For example, if the microphone is 45 degrees off-axis to the dominant source then setting the Axis control to 45 degrees will make the microphone flat at 45 degrees off-axis. Keep in mind this does mean that the microphone will now not be as flat on-axis. Depending on the pattern this axis correction works up to about 90 degrees, and best results are obtained in the +/-45 degree range. Beyond 90 degrees the Axis control provides a moderate high-frequency roll off.

Figure-Eight

Multi-pattern large diaphragm condenser microphones tend to sound especially colored when in figure-eight mode, and usually not in a good way. The high-frequency response is far from flat and proximity effect can be very strong, so it can be hard to get good results. Hyper-cardioid settings can also be problematic, but generally to a lesser degree. Figure-eight ribbons mics have a much smoother high-frequency response, but they also have substantial high roll-off and large proximity effect that isn’t necessarily desirable.

With Sphere you can make a nearly flat figure-eight mic, which in many use cases is just not possible with any other type of microphone. This can be especially useful if you need the excellent side rejection that a figure-eight mic can provide, but without the coloration.

Ocean Way Studios Plug-In

Another interesting use case is with the Ocean Way Studios plug-in from Universal Audio.  When set to Re-Mic mode this plug-in models a collection of prized vintage microphones combined with the acoustics of the studio. To get results that are as close as possible to actually recording there, it is advisable to feed the plug-in a dry and neutral signal, so that the modeling has a good starting point to work from.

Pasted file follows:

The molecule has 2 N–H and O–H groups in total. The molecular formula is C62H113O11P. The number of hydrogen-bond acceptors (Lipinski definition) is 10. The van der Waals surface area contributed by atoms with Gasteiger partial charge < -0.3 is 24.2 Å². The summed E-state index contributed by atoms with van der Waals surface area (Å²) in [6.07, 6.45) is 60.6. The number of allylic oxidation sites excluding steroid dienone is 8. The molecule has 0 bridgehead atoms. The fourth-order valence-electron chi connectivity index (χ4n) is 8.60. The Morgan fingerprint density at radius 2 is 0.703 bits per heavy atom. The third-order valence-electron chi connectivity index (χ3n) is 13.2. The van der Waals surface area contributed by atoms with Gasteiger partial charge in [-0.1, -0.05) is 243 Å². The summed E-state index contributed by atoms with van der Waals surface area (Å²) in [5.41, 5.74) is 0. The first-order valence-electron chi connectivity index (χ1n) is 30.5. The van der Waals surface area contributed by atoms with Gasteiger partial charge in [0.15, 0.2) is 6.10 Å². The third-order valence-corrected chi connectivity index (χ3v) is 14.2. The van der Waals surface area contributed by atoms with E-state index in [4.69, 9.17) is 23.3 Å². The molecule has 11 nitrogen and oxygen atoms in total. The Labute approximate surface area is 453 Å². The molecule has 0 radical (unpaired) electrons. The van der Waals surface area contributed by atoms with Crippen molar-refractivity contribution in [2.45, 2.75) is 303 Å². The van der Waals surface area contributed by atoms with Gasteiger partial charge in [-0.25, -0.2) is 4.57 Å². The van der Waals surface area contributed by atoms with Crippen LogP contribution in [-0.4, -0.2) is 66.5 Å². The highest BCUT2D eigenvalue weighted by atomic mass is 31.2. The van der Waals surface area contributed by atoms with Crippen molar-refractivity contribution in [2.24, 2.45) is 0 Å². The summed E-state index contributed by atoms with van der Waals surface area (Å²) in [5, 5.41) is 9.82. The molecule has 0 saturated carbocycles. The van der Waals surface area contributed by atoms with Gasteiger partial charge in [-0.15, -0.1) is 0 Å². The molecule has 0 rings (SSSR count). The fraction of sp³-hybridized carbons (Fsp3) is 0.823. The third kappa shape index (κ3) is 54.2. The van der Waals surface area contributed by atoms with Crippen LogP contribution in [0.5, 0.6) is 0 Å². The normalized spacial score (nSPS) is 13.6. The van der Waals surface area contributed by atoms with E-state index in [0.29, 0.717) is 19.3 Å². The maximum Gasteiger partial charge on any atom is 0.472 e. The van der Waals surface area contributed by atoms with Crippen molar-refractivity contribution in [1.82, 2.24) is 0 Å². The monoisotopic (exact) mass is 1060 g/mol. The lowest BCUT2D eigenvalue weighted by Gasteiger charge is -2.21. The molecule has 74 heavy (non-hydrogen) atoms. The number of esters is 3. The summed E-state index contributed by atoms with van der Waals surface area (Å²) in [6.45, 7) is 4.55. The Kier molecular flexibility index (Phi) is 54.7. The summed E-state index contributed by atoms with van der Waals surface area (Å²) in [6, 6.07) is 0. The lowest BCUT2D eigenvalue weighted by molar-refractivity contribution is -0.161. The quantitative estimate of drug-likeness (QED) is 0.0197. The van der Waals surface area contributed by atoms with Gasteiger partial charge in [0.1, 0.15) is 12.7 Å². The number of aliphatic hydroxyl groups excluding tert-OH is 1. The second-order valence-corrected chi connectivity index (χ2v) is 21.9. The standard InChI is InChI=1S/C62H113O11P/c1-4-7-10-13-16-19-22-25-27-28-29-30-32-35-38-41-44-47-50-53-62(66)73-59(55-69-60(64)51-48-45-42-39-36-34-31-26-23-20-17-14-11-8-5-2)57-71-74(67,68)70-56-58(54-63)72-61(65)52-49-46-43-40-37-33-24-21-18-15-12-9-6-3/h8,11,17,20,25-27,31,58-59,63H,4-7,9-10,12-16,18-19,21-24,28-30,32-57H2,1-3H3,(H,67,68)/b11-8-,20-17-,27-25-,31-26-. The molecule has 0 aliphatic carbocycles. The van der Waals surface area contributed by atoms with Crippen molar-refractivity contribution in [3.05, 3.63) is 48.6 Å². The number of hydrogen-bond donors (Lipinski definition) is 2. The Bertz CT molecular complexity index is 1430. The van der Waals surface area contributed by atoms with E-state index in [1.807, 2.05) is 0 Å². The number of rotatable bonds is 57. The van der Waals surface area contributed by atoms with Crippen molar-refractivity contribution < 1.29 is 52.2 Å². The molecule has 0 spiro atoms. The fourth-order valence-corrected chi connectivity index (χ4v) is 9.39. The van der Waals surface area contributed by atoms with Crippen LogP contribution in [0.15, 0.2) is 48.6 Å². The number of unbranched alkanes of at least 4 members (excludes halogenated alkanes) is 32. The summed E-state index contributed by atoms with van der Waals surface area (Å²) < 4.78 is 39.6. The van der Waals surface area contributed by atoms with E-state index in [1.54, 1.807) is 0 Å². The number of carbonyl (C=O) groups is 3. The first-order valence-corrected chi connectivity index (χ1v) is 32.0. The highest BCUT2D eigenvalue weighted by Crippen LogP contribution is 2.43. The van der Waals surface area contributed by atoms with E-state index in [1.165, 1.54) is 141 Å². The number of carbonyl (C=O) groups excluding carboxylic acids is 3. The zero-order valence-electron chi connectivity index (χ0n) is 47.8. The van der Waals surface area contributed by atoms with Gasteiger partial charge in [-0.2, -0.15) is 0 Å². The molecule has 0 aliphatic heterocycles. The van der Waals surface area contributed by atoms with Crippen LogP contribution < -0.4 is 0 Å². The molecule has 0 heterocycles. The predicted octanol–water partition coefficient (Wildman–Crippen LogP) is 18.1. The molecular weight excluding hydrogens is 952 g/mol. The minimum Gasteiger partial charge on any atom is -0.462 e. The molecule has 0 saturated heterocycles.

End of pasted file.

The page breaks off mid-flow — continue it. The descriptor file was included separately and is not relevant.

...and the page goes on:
Any coloration in the original source mic will, of course, color the modeled result. Likewise, reflections from the room that the source audio was recorded in will also color the result. With this in mind, we recommend using the Sphere Linear model with the Off-Correction Pattern set to hypercardioid to get the least amount of room pickup.

Is Flatter Better?

Most recording engineers are not used to hearing flat microphones, and flat might sound boring or maybe even slightly odd. Even though it might theoretically be more accurate, in the end, it’s a subjective artistic choice depending on many factors such as the musical genre, the creative vision, and the sound sources themselves.

But you can also use a flat response that the Sphere technology provides as a starting point for applying EQ to get that sound you’re looking for. Often just some low and high shelves with a small amount of boost, or a modest tweak to the Proximity EQ control, can do the trick. But of course, you can also create any microphone signal chain you envision by adding third-party plugins, such as EQ and compression, while maintaining full control of the polar pattern.